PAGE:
Ludwig “Larry” Lauerhass Jr., a UCLA librarian emeritus in the history department, a triple UCLA alumnus and a philanthropist known for his passion for diverse Latin American cultures, died Dec. 29 at his home in Brentwood. He was 84.

Lauerhass was born in 1935 in Asheville, North Carolina. The grandson of German immigrants and the son of an aspiring philologist and a famous silent movie actress, he had a wide range of intellectual interests — from Brazilian history, culture and literature to American national identity and the atomic experience of postwar Japan.

“Larry leaves an extraordinary legacy in the humanities and social sciences for the UCLA Library, not only as a librarian and a collector, but as a teacher, historian and role model for subject matter specialists,” said Virginia Steel, Norman and Armena Powell university librarian. “His Latin American collections, in particular the Brazilian collections at UCLA, will benefit students, faculty and anybody interested in these histories for generations to come.”

After earning a bachelor’s degree in political science in 1957 at the University of North Carolina at Chapel Hill, he came to UCLA and completed a master of arts degree in Latin American studies in 1959, a Ph.D. in history in 1972 and a master’s degree in library science in 1976.

Lauerhass spent several years as UC Riverside’s first Latin American historian. In 1968, he became UCLA Library’s Latin American bibliographer, helping to build one of the country’s great Latin American collections. Over the course of 24 years as UCLA’s bibliographer and after nearly 30 trips to Latin America, Lauerhass amassed more than 200,000 items related to Latin America, of which nearly 40,000 were printed in or focused on Brazil.

Between 1973 and 2000, he was a member of the teaching faculty in UCLA’s history department. He taught a number of courses on modern Brazilian history, Latin American nationalism, American monuments, and the memory and iconography of Hiroshima and the atomic bomb. He also directed the Latin American Center (1978–84), created and chaired the center’s program on Brazil (1989–94) and coordinated the UC Education Abroad Program in Brazil (1995). Even after retiring from the library in 1993, he continued to teach graduate seminars about American monuments and their role in the development of national identity at the UCLA Center for American Politics and Public Policy in Washington, D.C.

Among his philanthropic contributions to UCLA, Lauerhass established:

  • Ludwig Lauerhass Jr. Endowed Collection in Brazilian Studies in UCLA Library, which supports the purchase of rare materials on Brazil, including rare books, photographs, manuscripts and ephemera, held in the Charles E. Young Research Library’s Special Collections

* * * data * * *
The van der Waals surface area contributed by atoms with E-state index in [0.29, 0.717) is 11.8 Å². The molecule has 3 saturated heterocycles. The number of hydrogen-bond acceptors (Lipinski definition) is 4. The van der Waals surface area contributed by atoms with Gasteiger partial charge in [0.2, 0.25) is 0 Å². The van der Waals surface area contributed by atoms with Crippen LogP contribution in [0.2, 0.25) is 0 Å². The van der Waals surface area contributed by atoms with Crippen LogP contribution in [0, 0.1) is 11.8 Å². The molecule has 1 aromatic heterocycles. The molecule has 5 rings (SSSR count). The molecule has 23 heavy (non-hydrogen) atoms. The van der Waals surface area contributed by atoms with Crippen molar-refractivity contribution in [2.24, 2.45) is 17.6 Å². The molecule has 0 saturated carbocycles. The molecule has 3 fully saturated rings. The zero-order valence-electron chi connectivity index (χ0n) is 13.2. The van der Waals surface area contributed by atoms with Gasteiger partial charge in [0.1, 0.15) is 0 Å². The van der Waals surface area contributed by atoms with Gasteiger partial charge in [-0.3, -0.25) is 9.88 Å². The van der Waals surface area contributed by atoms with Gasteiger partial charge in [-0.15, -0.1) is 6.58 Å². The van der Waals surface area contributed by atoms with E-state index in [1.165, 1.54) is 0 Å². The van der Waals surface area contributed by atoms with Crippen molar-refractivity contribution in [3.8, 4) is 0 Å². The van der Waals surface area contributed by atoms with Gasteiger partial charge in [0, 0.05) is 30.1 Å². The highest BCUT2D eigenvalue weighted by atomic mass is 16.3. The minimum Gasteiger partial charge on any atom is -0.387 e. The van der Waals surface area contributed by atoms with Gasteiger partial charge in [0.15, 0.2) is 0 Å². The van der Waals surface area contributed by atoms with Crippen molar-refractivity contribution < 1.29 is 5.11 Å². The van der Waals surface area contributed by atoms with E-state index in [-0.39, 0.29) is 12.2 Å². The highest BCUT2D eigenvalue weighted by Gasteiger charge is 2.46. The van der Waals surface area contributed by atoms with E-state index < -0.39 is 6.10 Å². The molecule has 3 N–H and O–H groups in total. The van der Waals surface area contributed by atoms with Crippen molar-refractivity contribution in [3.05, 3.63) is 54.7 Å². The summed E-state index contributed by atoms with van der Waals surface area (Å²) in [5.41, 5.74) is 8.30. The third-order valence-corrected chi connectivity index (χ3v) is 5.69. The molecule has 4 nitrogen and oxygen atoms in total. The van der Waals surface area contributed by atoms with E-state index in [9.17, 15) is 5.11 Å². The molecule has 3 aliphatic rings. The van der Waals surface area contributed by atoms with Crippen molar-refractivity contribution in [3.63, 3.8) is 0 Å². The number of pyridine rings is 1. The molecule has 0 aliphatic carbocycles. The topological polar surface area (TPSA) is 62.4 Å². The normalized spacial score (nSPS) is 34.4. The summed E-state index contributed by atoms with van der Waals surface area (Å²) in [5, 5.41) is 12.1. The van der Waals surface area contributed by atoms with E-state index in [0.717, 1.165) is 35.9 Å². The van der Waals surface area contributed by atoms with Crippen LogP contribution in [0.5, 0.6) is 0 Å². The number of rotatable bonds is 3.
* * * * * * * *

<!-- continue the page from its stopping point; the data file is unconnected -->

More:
• Lauerhass Hiroshima/Nagasaki Collection Fund in UCLA Library, which contains his personal collection and an endowment for the preservation, augmentation and study of the materials
  • Ludwig Lauerhass Endowed Graduate Student Fellowship in Brazilian History
  • Robert N. Burr Travel Award for History Students, created in memory of his mentor and close friend, a renowned UCLA professor of Latin American history
  • Ludwig Lauerhass Jr. Centennial Scholars Graduate Fellowship in Brazilian Literature in the department of Spanish and Portuguese in the UCLA College, established in 2018.

“Larry’s dedication and generosity have touched many lives and will continue to support new, active engagement with diverse Latin American cultures on campus,” said José Luiz Passos, a professor of Luso-Brazilian literatures and cultures. “He was a joyful person with a large and kind heart, always strongly committed to other cultures.”

Lauerhass’ initial trip to Brazil was by boat in 1963, as one of the first U.S. recipients of a Fulbright Fellowship. He was accompanied by his late son, Larry Jr., and his late wife, Frances, who earned her doctorate at UCLA. Lauerhass’ fascination with Latin American cultures led him to author or edit many essays and bibliographies on Latin American historiography, politics and education. In 1986, he published his most important monograph, “Getúlio Vargas e o triunfo do nacionalismo brasileiro, Belo Horizonte” (Italiana, 1986), focusing on President Getúlio Vargas and Brazilian political nationalism in the 1930s. Turning his attention to postwar Japan, Lauerhauss and scholar Kanae Omura co-authored the manuscript “Remember Hiroshima/Nagasaki: Compelling Images of the Atomic Experience.”

On May 23, 2019, the Consul General of Brazil to Los Angeles recognized Lauerhass as a true friend of Brazil, honoring him with both the National Order of the Southern Cross and the Order of Rio Branco.

Lauerhass is survived by his daughter, Theresa; son-in law, Brad; and his grandchildren, Nicole and Nathaniel.